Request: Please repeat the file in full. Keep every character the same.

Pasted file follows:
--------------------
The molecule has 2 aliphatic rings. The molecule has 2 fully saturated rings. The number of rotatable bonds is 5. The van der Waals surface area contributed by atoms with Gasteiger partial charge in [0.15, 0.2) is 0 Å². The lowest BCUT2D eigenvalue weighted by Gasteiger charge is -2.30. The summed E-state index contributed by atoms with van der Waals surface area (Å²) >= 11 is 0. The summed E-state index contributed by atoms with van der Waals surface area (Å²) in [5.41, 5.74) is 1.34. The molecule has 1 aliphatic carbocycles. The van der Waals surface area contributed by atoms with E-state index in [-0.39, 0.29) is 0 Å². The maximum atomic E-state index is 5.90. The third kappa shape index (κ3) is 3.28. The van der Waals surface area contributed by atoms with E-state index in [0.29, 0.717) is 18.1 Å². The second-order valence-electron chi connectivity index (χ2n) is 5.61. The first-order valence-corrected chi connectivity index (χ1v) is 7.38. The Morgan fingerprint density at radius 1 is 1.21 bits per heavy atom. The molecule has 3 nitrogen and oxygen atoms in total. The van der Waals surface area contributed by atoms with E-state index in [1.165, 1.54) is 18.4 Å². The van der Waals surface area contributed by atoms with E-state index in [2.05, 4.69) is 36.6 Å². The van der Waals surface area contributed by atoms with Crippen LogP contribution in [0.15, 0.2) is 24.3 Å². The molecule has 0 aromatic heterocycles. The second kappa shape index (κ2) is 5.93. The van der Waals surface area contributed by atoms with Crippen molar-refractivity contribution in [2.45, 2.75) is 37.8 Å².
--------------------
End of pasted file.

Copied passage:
The molecule has 2 aliphatic rings. The molecule has 2 fully saturated rings. The number of rotatable bonds is 5. The van der Waals surface area contributed by atoms with Gasteiger partial charge in [0.15, 0.2) is 0 Å². The lowest BCUT2D eigenvalue weighted by Gasteiger charge is -2.30. The summed E-state index contributed by atoms with van der Waals surface area (Å²) >= 11 is 0. The summed E-state index contributed by atoms with van der Waals surface area (Å²) in [5.41, 5.74) is 1.34. The molecule has 1 aliphatic carbocycles. The van der Waals surface area contributed by atoms with E-state index in [-0.39, 0.29) is 0 Å². The maximum atomic E-state index is 5.90. The third kappa shape index (κ3) is 3.28. The van der Waals surface area contributed by atoms with E-state index in [0.29, 0.717) is 18.1 Å². The second-order valence-electron chi connectivity index (χ2n) is 5.61. The first-order valence-corrected chi connectivity index (χ1v) is 7.38. The Morgan fingerprint density at radius 1 is 1.21 bits per heavy atom. The molecule has 3 nitrogen and oxygen atoms in total. The van der Waals surface area contributed by atoms with E-state index in [1.165, 1.54) is 18.4 Å². The van der Waals surface area contributed by atoms with E-state index in [2.05, 4.69) is 36.6 Å². The van der Waals surface area contributed by atoms with Crippen LogP contribution in [0.15, 0.2) is 24.3 Å². The molecule has 0 aromatic heterocycles. The second kappa shape index (κ2) is 5.93. The van der Waals surface area contributed by atoms with Crippen molar-refractivity contribution in [2.45, 2.75) is 37.8 Å².